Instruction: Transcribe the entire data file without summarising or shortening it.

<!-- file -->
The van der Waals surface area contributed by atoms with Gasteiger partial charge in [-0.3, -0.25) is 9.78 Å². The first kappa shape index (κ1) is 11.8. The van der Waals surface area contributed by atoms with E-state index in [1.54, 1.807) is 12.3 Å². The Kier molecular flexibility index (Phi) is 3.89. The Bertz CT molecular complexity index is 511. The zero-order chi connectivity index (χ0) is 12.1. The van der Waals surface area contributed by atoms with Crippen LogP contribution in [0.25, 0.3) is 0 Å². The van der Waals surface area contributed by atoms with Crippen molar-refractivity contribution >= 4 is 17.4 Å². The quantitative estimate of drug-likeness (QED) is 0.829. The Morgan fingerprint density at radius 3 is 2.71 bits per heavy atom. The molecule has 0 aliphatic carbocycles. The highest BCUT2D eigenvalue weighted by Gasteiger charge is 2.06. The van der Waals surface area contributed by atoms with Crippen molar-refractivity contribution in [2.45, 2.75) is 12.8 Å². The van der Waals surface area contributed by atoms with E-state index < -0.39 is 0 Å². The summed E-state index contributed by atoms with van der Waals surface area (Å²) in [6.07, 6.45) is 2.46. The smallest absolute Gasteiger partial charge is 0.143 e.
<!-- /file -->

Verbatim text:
The van der Waals surface area contributed by atoms with Gasteiger partial charge in [-0.3, -0.25) is 9.78 Å². The first kappa shape index (κ1) is 11.8. The van der Waals surface area contributed by atoms with E-state index in [1.54, 1.807) is 12.3 Å². The Kier molecular flexibility index (Phi) is 3.89. The Bertz CT molecular complexity index is 511. The zero-order chi connectivity index (χ0) is 12.1. The van der Waals surface area contributed by atoms with Crippen LogP contribution in [0.25, 0.3) is 0 Å². The van der Waals surface area contributed by atoms with Crippen molar-refractivity contribution >= 4 is 17.4 Å². The quantitative estimate of drug-likeness (QED) is 0.829. The Morgan fingerprint density at radius 3 is 2.71 bits per heavy atom. The molecule has 0 aliphatic carbocycles. The highest BCUT2D eigenvalue weighted by Gasteiger charge is 2.06. The van der Waals surface area contributed by atoms with Crippen molar-refractivity contribution in [2.45, 2.75) is 12.8 Å². The van der Waals surface area contributed by atoms with E-state index < -0.39 is 0 Å². The summed E-state index contributed by atoms with van der Waals surface area (Å²) in [6.07, 6.45) is 2.46. The smallest absolute Gasteiger partial charge is 0.143 e.